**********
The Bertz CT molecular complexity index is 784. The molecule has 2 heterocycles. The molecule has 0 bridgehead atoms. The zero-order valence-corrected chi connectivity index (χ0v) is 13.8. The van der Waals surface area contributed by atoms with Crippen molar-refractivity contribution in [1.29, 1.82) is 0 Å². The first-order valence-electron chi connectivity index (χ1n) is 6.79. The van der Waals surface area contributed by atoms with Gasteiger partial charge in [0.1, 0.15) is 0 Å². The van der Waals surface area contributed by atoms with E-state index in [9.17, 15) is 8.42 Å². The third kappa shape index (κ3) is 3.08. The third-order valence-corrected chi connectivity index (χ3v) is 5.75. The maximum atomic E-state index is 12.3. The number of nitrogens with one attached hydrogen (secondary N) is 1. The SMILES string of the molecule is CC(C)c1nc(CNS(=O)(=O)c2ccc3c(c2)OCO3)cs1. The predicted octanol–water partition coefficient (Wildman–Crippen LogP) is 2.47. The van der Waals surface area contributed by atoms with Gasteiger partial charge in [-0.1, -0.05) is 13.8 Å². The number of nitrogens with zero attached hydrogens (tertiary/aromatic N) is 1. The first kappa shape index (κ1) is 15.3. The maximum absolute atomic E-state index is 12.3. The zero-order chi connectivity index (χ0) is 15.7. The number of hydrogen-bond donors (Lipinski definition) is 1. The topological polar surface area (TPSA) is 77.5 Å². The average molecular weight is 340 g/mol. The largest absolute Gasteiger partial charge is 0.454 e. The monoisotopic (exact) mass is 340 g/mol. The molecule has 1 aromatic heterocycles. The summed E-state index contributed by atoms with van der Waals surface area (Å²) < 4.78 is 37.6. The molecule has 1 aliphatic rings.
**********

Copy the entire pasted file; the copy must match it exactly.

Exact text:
The Bertz CT molecular complexity index is 784. The molecule has 2 heterocycles. The molecule has 0 bridgehead atoms. The zero-order valence-corrected chi connectivity index (χ0v) is 13.8. The van der Waals surface area contributed by atoms with Crippen molar-refractivity contribution in [1.29, 1.82) is 0 Å². The first-order valence-electron chi connectivity index (χ1n) is 6.79. The van der Waals surface area contributed by atoms with Gasteiger partial charge in [0.1, 0.15) is 0 Å². The van der Waals surface area contributed by atoms with E-state index in [9.17, 15) is 8.42 Å². The third kappa shape index (κ3) is 3.08. The third-order valence-corrected chi connectivity index (χ3v) is 5.75. The maximum atomic E-state index is 12.3. The number of nitrogens with one attached hydrogen (secondary N) is 1. The SMILES string of the molecule is CC(C)c1nc(CNS(=O)(=O)c2ccc3c(c2)OCO3)cs1. The predicted octanol–water partition coefficient (Wildman–Crippen LogP) is 2.47. The van der Waals surface area contributed by atoms with Gasteiger partial charge in [-0.1, -0.05) is 13.8 Å². The number of nitrogens with zero attached hydrogens (tertiary/aromatic N) is 1. The first kappa shape index (κ1) is 15.3. The maximum absolute atomic E-state index is 12.3. The zero-order chi connectivity index (χ0) is 15.7. The number of hydrogen-bond donors (Lipinski definition) is 1. The topological polar surface area (TPSA) is 77.5 Å². The average molecular weight is 340 g/mol. The largest absolute Gasteiger partial charge is 0.454 e. The monoisotopic (exact) mass is 340 g/mol. The molecule has 1 aromatic heterocycles. The summed E-state index contributed by atoms with van der Waals surface area (Å²) < 4.78 is 37.6. The molecule has 1 aliphatic rings.